WV Free director: ‘Calhoun is ruthless’

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The director of West Virginia’s largest reproductive-health-advocacy organization has penned an open letter to the head of West Virginia University’s Health Sciences Center, calling for the termination of Charleston-based obstetrician Dr. Byron Calhoun for his involvement in a dismissed abortion lawsuit and now-debunked claims surrounding the number of “botched abortions” he has seen as a physician.

In her letter to Dr. Clay Marsh, vice president and executive dean of WVUHSC, Margaret Chapman Pomponio, executive director of WV FREE, wrote that she was compelled to address the issue of Calhoun again after reading an interview in the Gazette in which Marsh addresses Calhoun’s employment.

When asked last week about Calhoun, a WVU-Charleston physician at CAMC Women and Children’s Hospital who played a role in a botched-abortion lawsuit that was dismissed recently by a Kanawha County judge, Marsh said he was aware of the situation and that the university was taking the appropriate steps to assess whether it would retain Calhoun.

“We respect the First Amendment rights of our faculty, as well as the citizens of the state, and we are investigating that to understand the depth and the details of exactly what happened, as well as to see if there is any other activity that would make us concerned about that particular physician,” Marsh said. “That particular situation is challenging, from my read of it, but we are looking into it and we will make a decision jointly with the people here, because this is really a Charleston-area issue, and my goal is to empower our regional dean, John Linton, and the people at CAMC to make that determination.”

Marsh and Linton did not immediately respond to requests for comment on the letter Tuesday.

“Calhoun is on a crusade. He is ruthless and has demonstrated he will lie, connive and manipulate to serve what he believes is a higher calling,” Pomponio wrote.

Calhoun is the national medical adviser for the National Institute of Family and Life Advocates, an anti-abortion organization that trains and provides legal counsel to “life-affirming pregnancy resources centers,” according to the group’s website. He is also vice chairman of the Department of Obstetrics and Gynecology at WVU School of Medicine’s Charleston Division.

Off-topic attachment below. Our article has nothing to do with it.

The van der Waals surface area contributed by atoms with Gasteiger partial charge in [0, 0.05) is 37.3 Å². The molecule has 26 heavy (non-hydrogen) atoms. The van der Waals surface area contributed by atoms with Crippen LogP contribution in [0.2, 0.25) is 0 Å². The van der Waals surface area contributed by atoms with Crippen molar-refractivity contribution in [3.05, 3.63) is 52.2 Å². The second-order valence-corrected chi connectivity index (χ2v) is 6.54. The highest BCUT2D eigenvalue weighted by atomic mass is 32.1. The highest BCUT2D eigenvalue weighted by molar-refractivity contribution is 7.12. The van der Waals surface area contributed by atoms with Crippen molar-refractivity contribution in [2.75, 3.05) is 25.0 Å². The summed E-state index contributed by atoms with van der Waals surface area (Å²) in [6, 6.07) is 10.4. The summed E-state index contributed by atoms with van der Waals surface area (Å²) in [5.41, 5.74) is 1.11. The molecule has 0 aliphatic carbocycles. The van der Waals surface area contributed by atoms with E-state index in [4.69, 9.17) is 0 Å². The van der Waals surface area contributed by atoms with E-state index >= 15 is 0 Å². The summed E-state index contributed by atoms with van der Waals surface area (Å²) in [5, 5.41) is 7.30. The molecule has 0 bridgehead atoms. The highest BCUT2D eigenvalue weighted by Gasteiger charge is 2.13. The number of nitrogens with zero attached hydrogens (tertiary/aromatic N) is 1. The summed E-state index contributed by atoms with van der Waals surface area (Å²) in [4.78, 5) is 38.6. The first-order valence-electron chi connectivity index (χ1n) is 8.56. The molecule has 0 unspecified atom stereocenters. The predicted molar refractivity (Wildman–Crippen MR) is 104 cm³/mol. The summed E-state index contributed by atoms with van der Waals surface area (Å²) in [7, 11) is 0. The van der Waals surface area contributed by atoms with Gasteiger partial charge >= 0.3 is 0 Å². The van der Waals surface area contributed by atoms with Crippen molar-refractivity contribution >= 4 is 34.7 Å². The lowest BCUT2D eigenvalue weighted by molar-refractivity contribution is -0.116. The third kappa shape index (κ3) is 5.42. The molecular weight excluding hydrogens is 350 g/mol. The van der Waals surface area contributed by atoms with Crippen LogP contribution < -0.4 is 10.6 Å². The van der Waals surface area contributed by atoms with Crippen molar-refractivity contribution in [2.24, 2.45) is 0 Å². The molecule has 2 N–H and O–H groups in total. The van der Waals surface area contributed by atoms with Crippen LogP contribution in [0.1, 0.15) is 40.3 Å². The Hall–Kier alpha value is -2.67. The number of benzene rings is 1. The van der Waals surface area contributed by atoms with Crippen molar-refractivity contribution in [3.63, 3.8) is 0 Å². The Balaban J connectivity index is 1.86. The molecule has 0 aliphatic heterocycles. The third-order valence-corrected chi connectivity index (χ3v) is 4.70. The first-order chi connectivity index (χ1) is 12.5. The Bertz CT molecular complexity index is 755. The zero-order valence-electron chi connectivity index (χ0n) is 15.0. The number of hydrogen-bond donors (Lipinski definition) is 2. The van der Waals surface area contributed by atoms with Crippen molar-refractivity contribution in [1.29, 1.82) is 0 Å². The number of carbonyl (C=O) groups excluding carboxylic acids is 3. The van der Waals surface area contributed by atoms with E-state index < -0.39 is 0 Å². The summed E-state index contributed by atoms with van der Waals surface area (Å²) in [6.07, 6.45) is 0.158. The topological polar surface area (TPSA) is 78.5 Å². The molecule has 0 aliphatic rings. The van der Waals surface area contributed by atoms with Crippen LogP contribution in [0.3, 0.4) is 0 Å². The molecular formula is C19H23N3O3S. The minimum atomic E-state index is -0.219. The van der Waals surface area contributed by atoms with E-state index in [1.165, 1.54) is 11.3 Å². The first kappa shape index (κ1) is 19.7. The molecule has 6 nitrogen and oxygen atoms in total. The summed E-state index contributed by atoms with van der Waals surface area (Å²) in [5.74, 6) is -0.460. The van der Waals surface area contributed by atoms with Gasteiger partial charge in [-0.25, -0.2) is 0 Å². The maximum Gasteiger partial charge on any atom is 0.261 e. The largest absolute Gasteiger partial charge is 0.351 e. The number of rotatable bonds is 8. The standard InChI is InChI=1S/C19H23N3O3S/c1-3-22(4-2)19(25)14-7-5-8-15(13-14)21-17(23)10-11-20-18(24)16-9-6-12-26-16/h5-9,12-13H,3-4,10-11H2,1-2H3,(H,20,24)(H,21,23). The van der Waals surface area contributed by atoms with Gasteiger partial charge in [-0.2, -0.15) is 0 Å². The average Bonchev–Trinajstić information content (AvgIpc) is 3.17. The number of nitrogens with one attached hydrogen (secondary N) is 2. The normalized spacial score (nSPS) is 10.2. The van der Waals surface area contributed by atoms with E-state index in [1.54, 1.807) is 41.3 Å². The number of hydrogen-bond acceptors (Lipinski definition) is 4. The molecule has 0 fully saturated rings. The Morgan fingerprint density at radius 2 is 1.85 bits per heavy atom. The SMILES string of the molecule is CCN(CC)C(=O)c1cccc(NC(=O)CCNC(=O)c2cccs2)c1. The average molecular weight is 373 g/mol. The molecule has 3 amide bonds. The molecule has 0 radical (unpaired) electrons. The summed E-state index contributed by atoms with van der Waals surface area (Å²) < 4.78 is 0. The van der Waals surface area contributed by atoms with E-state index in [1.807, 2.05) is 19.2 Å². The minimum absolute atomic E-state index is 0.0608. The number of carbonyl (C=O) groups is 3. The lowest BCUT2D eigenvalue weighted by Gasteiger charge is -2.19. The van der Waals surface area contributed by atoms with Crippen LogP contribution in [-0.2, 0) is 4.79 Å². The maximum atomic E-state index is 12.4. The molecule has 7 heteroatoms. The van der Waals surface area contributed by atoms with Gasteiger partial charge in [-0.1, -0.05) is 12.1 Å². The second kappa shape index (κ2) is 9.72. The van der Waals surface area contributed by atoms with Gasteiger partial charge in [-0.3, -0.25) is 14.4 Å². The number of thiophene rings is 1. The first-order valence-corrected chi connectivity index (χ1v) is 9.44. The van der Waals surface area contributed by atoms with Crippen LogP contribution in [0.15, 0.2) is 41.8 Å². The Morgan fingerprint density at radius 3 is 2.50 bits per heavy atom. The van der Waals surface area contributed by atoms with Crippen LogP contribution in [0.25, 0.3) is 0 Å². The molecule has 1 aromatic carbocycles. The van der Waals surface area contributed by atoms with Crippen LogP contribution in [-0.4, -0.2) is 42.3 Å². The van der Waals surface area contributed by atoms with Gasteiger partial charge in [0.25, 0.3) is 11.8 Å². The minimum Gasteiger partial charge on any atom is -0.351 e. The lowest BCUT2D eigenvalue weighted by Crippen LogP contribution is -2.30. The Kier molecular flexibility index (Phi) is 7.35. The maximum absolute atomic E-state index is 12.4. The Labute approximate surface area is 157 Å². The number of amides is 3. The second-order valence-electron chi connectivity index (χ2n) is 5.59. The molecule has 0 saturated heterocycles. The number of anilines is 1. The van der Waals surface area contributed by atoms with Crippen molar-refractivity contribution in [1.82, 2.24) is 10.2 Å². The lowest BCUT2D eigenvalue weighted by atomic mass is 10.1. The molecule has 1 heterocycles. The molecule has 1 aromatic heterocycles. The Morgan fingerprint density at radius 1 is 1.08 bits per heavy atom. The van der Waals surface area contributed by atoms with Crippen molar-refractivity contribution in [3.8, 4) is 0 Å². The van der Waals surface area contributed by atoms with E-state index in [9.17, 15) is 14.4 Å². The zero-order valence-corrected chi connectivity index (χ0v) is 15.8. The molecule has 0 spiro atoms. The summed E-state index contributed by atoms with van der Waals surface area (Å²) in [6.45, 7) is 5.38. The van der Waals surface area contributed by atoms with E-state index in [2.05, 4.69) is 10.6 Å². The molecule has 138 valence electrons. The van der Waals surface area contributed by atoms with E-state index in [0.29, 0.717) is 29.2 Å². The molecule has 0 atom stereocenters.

As part of a 2013 lawsuit filed by the Family Policy Council of West Virginia on behalf of Itai Gravely, Calhoun asserted he had found the head of a 13-week-old fetus inside Gravely’s uterus after treating her for post-abortion complications. Despite this, Calhoun did not contact Gravely about his alleged discovery until a year after treating her, and a follow-up procedure at CAMC found no fetal remains. Calhoun also encouraged Gravely to contact attorney Jeremiah Dys of the Family Policy Council.

In her dismissal, Kanawha Circuit Judge Joanna Tabit concluded that Gravely didn’t tell health-care providers at the clinic she was addicted to heroin, “which may have caused later complications when pain-relieving measures were employed during the procedure.”

Also in 2013, Calhoun wrote a letter outlining his concerns about West Virginia’s abortion clinics to Attorney General Patrick Morrisey, claiming he saw patients “weekly” with complications from abortions. Statistics from CAMC’s Women and Children’s Hospital indicate that in 2012, the hospital saw only five women with legally induced abortions in its emergency department and just two who actually had complications — data within range or lower than statistics reported on the national level.

Pomponio included her own personal experience with WVU Health Care in the letter, writing that she and her husband sought fertility treatment at WVU Physicians of Charleston, and are now expecting twins. Pomponio wanted to continue treatment with another physician at the practice, she wrote, but learned that Calhoun is its only maternal-fetal medicine specialist, and could potentially be called to treat her high-risk pregnancy. Pomponio added that she has been forced to seek care outside Charleston at Marshall University’s Division of Obstetrics and Gynecology, and that she is aware of others who have sought care outside Charleston to avoid Calhoun.

“After discussion with my husband, we decided that I cannot take the chance that I might need specialized care by this man, as it is abundantly clear that he is unable to provide unbiased treatment or consultation. It is disturbing to me that because he is the only specialist at WVU/CAMC, anyone could end up as his patient,” she wrote. “Dr. Calhoun prevented me from receiving care in my home town.”

Pomponio acknowledged that Calhoun “[provides] good care to women expecting children who will be born with special needs,” but wrote that care “does not compensate for his unwillingness to provide unbiased care to all patients.”

“His retention is unfair to the other excellent providers at Women and Children’s and WVU Physicians of Charleston. It is unfair to patients. His crusade has made him a threat to public health in the Kanawha Valley,” she wrote.

Reach Lydia Nuzum at lydia.nuzum@wvgazette.com, 304-348-5189 or follow @lydianuzum on Twitter.

Funerals for Sunday, July 12, 2020

Cromley, Doris - 2 p.m., Good Shepherd United Methodist Church.

Harrison, Jeffrey - Noon, Coonskin Park, Shelter #18, Charleston.

Hiser, Audrey - Noon, Wallace Memorial Cemetery, Clintonville.

Massey, Paul - 2 p.m., Restlawn Memory Gardens, Victor.